Escape from Tarkov is a notoriously brutal game. You will drive you to insanity unless you are properly prepared for what you’re letting yourself in for this game. Escape from Tarkov has no tutorial, the game doesn’t tell you how or where to “escape” from said Tarkov, and that bush will one-tap you — causing you to lose all that expensive gear you’re wearing. Don’t worry, this guide will provide you with the latest solos guide to help you achieve success in the game and enough EFT Roubles.
A looter-shooter at heart, Escape from Tarkov is all about, well, escaping from Tarkov — a fictional region and city of Russia. Following a conflict in the area, its borders were sealed off, leaving scavengers and members of private military companies (PMCs) to duke it out. Upon starting the game, the player selects either BEAR (a Russian-sponsored PMC group) or USEC (a Western one). This is the faction your PMC will fight for. Like most looter-shooters, you have a stash to store your loot, and a flea market to sell it. The aim of the game is to get more money, buy more containers which expand your stash size so that you can horde even more loot, and eventually escape from Tarkov (coming in a later update).
You equip items, load into a raid on one of the various maps in the game, and have a set amount of time to get out. This is usually approximately forty-five minutes, give or take. You get out by reaching an extraction point. There are multiple on each map, and when you first load in the game tells you which extractions you can escape from. These extractions are always on the opposite side of the map to where you spawn, meaning that players inevitably cross paths.
Start with Customs
You will likely be overwhelmed with the open-ended nature of Escape from Tarkov, and it doesn’t exactly tell you what map is the best for beginners, but the map Customs is the best place to start. The layout of the map is one of the most complicated, there are a lot of extraction points to learn, and it is full of chokepoints that force player conflict. It isn’t the easiest to learn (in fact, the opposite), but once you’ve mastered Customs the rest of the game will seem easy in comparison.
It might seem boring at first, but you need to play Customs until you no longer need a map to navigate. You will know when it’s time to move onto another map if you can spawn into Customs and immediately know where you need to go to extract. Until then, play Customs until you master it because there are very good reasons to do so.
Firstly, most of the early level quests are located on this map. They give XP, money, and weapons as rewards, providing a healthy boost to your stash early on. Secondly, Customs is one of the most diverse maps. It has a lot of areas with good loot: the Dorms, the customs area itself, and the various warehouses in the industrial area are all chock full of goodies. Lastly, the map has many different area types. There are woodland areas for sneaking and sniping, there are urban areas to practice more tactical movement, and there are close-quarters areas for up close and personal player-versus-player combat. In short, you will hone a variety of skills on Customs, allowing you to find out your strengths and weaknesses, and what kind of playstyle suits you the best.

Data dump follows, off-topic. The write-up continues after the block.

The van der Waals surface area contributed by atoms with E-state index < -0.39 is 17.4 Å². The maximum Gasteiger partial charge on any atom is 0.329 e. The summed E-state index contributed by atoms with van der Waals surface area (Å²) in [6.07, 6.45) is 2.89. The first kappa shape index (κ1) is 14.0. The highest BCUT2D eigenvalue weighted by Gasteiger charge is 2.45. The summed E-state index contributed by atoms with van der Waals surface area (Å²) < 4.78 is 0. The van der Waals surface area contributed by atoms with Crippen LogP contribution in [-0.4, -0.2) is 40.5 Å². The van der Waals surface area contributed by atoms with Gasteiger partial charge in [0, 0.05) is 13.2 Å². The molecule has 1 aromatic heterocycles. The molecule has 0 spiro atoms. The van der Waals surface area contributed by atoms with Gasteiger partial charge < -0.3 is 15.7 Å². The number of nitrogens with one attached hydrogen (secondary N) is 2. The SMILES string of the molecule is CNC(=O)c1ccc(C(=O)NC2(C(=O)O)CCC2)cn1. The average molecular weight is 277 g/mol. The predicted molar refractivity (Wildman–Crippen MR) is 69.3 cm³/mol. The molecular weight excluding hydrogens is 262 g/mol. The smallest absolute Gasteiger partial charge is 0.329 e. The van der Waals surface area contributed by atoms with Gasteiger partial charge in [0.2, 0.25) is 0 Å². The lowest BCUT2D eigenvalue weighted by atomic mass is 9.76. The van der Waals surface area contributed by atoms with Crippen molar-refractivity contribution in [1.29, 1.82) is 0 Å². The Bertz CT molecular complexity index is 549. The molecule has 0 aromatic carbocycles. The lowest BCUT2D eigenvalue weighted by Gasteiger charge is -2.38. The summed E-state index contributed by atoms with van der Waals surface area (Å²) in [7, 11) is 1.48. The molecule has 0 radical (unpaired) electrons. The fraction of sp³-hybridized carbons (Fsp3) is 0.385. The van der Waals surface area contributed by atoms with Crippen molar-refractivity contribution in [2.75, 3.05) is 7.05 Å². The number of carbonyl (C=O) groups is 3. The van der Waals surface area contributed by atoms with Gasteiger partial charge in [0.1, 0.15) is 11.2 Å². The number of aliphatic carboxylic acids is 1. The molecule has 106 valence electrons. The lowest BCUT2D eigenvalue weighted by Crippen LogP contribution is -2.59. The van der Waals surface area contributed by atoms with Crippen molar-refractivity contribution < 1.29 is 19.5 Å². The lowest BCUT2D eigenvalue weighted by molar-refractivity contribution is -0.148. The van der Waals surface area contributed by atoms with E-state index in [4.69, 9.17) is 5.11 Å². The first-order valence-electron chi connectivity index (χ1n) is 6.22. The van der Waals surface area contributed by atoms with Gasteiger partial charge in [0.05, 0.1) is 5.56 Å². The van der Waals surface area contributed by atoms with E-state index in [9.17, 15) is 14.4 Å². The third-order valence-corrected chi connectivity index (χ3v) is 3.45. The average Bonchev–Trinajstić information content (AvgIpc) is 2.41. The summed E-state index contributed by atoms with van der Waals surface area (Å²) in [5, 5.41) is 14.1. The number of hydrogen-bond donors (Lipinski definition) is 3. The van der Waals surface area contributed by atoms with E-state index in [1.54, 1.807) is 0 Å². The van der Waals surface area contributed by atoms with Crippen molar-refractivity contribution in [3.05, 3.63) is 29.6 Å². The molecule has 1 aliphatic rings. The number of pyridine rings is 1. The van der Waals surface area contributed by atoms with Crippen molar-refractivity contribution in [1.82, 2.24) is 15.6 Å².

Bread and Butter
“Scav” is short for the word “scavenger,” and refers to the people who are left in the war-torn Tarkov region. They are AI-controlled for the most part, and they wander around levels saying creepy Russian phrases and giggling; however, some Scavs are player-controlled.
Every twenty minutes, you can select to play as a Scav from the main menu. You will be spawned into a level of your choice with random equipment and weapons. From there you operate the same as a normal PMC, except other AI-controlled Scavs won’t attack you — beware another player Scavs though, they can and will shoot you for your loot. If you attack another Scav, player, or AI, all the Scavs in that area will turn on you.
There is a downside to playing as a Scav, though. You normally spawn with subpar equipment and weapons, meaning that you are at the mercy of the Tarkov gods as to how well you can defend yourself. Saying this, as a new player you should be using your Scav every single time they are available. You might be tempted to want to play that shiny new PMC with all the fun stuff, but EFT is about money and loot at heart, and spawning in as a Scav – with no risk if you die – can yield some amazing results. I once spawned as a Scav, shot someone in the face, and got out with 1 million roubles in loot at level 4. It works.
Streamers, YouTube, and the wiki will all help you learn, but it cannot be overstated that this game requires you to be an expert on many different things. That silly looking pair of pliers you just picked up might be worth 30k on the Flea Market, enough to buy an actual gun. The only way to learn these things is through experience. Look up the solution to any question you have, then in the future, you will already know the answer — this is the key to learning everything in Escape from Tarkov.
Watching people stream the game is a great way to learn the maps when you aren’t playing. YouTube can also provide valuable information not only in the form of tutorials but for finding those pesky extraction points. Sometimes you can follow your map to the extract but not find the specific radius you need to stand in, a quick Alt + Tab and YouTube search with the name of the extract point you want to locate will bring up footage of the precise location you need to find.
Determine You Goals
Are you going in to quest, to loot, or to PVP? Each objective must come with a distinct play style. You have to constantly keep in mind why you’re in for. Going into Shoreline’s resort to pick up a quest item and then hitting 5 locked rooms is probably not the safest way to succeed. Doing a mix of both rarely succeed as the longer you stick around, the more chance you have to get shot.